The open access policy guide has everything Virginia Tech researchers need to know, but here are a few key points:

  • Authors at Virginia Tech can deposit their accepted manuscript (the version after peer review, not the journal’s published version) as early as the day it’s accepted, with no embargo, regardless of the journal’s copyright transfer agreement (a very few journals may require a waiver).
  • The deposit window extends one month after publication.  To get the greatest benefit from an open access version, it’s important to have it available when others are looking for it, often as the result of a table of contents alert or Google Scholar alert.  Additionally, after publication the article metadata will be available in Elements, so deposit only involves identifying the article in your publications list and uploading the file.
  • In addition to Elements, there’s also a web deposit form and an email deposit option (a waiver is also available through all three options).
  • Everyone at Virginia Tech is covered by the policy.  Although more than 50 universities have open access policies, ours is among a very few that includes students and staff (the others are the University of California system, Penn State, and the University of North Texas).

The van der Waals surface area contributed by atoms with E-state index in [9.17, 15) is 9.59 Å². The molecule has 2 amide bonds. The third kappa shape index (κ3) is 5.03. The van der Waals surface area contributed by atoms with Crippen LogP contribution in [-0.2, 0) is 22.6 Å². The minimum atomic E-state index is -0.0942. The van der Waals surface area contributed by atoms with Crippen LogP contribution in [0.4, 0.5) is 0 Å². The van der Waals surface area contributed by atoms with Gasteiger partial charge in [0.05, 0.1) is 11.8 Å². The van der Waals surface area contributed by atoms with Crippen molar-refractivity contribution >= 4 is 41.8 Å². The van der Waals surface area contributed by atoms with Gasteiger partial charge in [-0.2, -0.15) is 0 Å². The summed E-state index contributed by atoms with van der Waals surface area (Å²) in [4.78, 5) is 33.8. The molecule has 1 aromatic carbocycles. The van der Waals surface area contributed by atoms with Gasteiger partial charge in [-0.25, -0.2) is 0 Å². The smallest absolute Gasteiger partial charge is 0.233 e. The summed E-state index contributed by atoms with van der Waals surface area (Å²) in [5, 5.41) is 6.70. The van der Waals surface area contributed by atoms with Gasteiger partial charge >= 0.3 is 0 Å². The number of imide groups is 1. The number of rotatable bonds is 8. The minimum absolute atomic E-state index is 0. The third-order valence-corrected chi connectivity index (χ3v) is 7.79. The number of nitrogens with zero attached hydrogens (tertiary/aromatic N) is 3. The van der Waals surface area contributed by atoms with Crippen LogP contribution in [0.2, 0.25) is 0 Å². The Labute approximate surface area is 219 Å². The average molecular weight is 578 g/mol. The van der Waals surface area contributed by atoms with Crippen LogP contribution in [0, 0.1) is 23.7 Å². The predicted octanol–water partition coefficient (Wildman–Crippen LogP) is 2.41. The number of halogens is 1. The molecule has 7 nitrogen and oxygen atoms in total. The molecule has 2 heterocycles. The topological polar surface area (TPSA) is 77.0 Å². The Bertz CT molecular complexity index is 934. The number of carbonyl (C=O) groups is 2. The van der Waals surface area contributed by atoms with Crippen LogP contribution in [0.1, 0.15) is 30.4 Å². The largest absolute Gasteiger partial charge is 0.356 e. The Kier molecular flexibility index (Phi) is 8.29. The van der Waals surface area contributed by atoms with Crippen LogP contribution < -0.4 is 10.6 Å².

• The policy applies only to scholarly articles, not books or other forms of scholarship.
  • The policy is not retrospective, and applies only to manuscripts accepted after the policy was passed.  Deposit of article versions accepted prior to policy passage is still dependent on journal permissions.  If you still have your accepted manuscript, you can look up permissions on the Sherpa Romeo website, or get help by emailing vtechworks@vt.edu.
Image of the Open Access Policy Guide homepage
Explore the Policy Guide

The policy provides an important path to open access when other options may not be available.  Some journals have no sharing policy at all — once the copyright transfer agreement is signed, the article is paywalled indefinitely.  Some journals have lengthy embargos (for Elsevier, up to 48 months).  Some disciplines lack open access journals.  And the article processing charges at some open access journals can be a barrier for those without funding.  The new policy at Virginia Tech — allowing immediate open access to the accepted, peer reviewed version — overcomes all of these obstacles. And it’s worth noting that not every university provides researchers this right — for example, Virginia Tech is the only university in Virginia with an open access policy.

Open Access Week will feature a forum discussion of the policy on Monday, October 25, with special guest and open access expert Peter Suber of Harvard University. A PDN session on the policy will be held the following day at 3:00pm, and sessions will be available throughout the year.